A typical FTP session, will send login information unencrypted. It is a fairly simple matter to configure vsftpd to use SSL/TLS and encrypt connections. You can either create a self-signed certificate for this purpose, or use an existing third-party issued certificate.
Generate a self-signed certificate
Firstly, we generate the private key (in this case, 2048 bits):
openssl genrsa -out /etc/pki/tls/private/www.domain.com.key 2048
Make a directory for the CSRs:
Next, we use the private key to generate a certificate signing request (CSR):
openssl req -new -key /etc/pki/tls/private/www.domain.com.key -out /etc/pki/tls/csrs/www.domain.com.csr -sha1
You will be asked to provide information about your organization (e.g. Country, State, Name, etc). Keep in mind that the location information should pertain to your organization not your server.
Finally, we can generate a self-signed X.509 certificate, valid for 1 year:
openssl x509 -req -days 365 -in www.domain.com.csr -signkey www.domain.com.key -out www.domain.com.pem
Alternatively, this can be done in one step:
openssl req -x509 -nodes -days 365 -newkey rsa:2048 -keyout /etc/pki/tls/private/www.domain.com.key -out /etc/pki/tls/certs/www.domain.com.pem
Once you have created your private key and certificate, don’t forget to set the correct permissions (see below).
Prepare a certificate from a third-party
For vsftpd to be able to use your certificate, you must combine the private key and certificate. You may also append other relevant certificates in a chain.
If you have your certificate stored in
And a second certificate to chain at
You will do the following to chain them together:
cat /etc/pki/tls/certs/www.domain.com.crt > /etc/pki/tls/certs/www.domain.com.pem cat /etc/pki/tls/certs/sub.class1.server.startcom.pem >> /etc/pki/tls/certs/www.domain.com.pem
You can add additional certificates to the chain by repeating the previous line, and substituting the appropriate certificate. For example, to include the StartCom certificate:
cat /etc/pki/tls/certs/startcom.pem >> /etc/pki/tls/certs/www.domain.com.pem
Note that we are appending the certificates, not overwriting the contents of the file. Typically, you will have to include the certificate bundle that you receive from your CA.
Once you have your certificate you should set the file ownership to root, and make it readable only by root:
chown root:root www.domain.com.pem chmod 600 www.domain.com.pem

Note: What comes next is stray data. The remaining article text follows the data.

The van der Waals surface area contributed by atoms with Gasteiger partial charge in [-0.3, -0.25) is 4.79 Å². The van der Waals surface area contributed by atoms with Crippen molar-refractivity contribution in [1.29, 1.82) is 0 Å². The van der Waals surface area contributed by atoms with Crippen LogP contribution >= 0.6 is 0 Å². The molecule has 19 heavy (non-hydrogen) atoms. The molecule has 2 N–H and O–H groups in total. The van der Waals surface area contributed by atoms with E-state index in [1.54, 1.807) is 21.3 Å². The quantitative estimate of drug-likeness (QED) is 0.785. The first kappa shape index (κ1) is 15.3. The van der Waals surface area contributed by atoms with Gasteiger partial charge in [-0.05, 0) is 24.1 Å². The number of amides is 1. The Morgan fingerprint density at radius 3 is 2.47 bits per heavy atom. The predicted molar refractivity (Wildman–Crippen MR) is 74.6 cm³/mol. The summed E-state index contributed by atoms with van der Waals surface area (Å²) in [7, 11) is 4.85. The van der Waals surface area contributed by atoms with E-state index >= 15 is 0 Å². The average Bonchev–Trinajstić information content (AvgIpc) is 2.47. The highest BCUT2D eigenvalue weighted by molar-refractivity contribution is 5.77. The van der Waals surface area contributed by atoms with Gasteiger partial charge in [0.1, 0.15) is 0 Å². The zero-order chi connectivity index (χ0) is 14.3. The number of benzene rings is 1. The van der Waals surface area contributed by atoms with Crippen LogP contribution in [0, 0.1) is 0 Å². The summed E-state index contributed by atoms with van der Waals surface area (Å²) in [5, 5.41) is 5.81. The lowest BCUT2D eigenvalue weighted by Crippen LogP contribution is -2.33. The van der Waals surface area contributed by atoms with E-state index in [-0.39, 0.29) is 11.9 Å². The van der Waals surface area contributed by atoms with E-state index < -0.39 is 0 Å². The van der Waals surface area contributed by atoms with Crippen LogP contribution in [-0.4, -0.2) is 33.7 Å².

This is especially important if you use an unencrypted certificate – only root should have access to the file!
Open the vsftpd configuration file (
/etc/vsftpd/vsftpd.conf) in your preferred editor
Add or modify the following settings:
ssl_enable=YES allow_anon_ssl=NO force_local_data_ssl=NO force_local_logins_ssl=NO ssl_tlsv1=YES ssl_sslv2=NO ssl_sslv3=NO rsa_cert_file=/etc/pki/tls/certs/www.domain.com.pem rsa_private_key_file=/etc/pki/tls/private/www.domain.com.key
This will point vsftpd to your certificate and private key, set the protocol to TLS, and allow non-encrypted logins if the client does not support (or opts not to use) encrypted logins.
Setting up FileZilla to use FTP over SSL/TLS
FTPS, that is FTP over SSL/TLS (not the same as SFTP), can be configured either implicitly (FTPS) or explicitly (FTPES). For both, you must prepend the protocol to the hostname. The explicit version connects switches to an encrypted mode only once the correct command (AUTH TLS) is issued, while the implicit mode uses an encrypted connection from the start. Implicit SSL often uses a port other than 21 (990).
To use explicit FTP, you would provide the hostname as follows:
On the first connection, FileZilla will inform you that the certificate is unknown, and ask if you wish to trust the certificate and proceed. You can set FileZilla to remember that you have trusted the certificate in future.
One final note, an SSL certificate is issued for a specific ‘common name’ (i.e. fully qualified domain name) however, in terms of its ability to encrypt data, it will work on any domain (as long as the matching private key is provided). On a server hosting multiple domains, it may be permissible to use a single certificate to encrypt traffic for all domains over FTP – at very least, it does work. (FileZilla will show that the certificate was issued for a specific domain, but it does not appear to raise any additional warnings if the domains do not match, and certainly allows the connection if you decide to trust the certificate).